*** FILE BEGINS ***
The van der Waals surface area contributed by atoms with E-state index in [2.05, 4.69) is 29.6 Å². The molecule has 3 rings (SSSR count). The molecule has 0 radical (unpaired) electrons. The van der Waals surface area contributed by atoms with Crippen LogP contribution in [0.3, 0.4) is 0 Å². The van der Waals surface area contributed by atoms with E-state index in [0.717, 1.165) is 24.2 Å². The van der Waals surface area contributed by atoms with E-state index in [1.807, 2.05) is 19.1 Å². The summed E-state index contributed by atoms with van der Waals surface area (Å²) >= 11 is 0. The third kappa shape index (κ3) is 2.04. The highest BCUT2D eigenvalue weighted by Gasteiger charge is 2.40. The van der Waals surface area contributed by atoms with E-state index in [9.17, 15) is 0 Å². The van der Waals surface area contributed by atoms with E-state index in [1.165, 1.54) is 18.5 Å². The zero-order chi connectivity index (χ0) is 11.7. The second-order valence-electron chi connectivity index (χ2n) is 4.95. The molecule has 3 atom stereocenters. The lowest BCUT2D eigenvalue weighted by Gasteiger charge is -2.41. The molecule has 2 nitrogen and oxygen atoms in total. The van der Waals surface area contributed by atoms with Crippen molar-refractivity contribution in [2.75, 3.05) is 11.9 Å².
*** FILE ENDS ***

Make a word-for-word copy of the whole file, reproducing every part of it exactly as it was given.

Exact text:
The van der Waals surface area contributed by atoms with E-state index in [2.05, 4.69) is 29.6 Å². The molecule has 3 rings (SSSR count). The molecule has 0 radical (unpaired) electrons. The van der Waals surface area contributed by atoms with Crippen LogP contribution in [0.3, 0.4) is 0 Å². The van der Waals surface area contributed by atoms with E-state index in [0.717, 1.165) is 24.2 Å². The van der Waals surface area contributed by atoms with E-state index in [1.807, 2.05) is 19.1 Å². The summed E-state index contributed by atoms with van der Waals surface area (Å²) >= 11 is 0. The third kappa shape index (κ3) is 2.04. The highest BCUT2D eigenvalue weighted by Gasteiger charge is 2.40. The van der Waals surface area contributed by atoms with E-state index in [9.17, 15) is 0 Å². The van der Waals surface area contributed by atoms with E-state index in [1.165, 1.54) is 18.5 Å². The zero-order chi connectivity index (χ0) is 11.7. The second-order valence-electron chi connectivity index (χ2n) is 4.95. The molecule has 3 atom stereocenters. The lowest BCUT2D eigenvalue weighted by Gasteiger charge is -2.41. The molecule has 2 nitrogen and oxygen atoms in total. The van der Waals surface area contributed by atoms with Crippen molar-refractivity contribution in [2.75, 3.05) is 11.9 Å².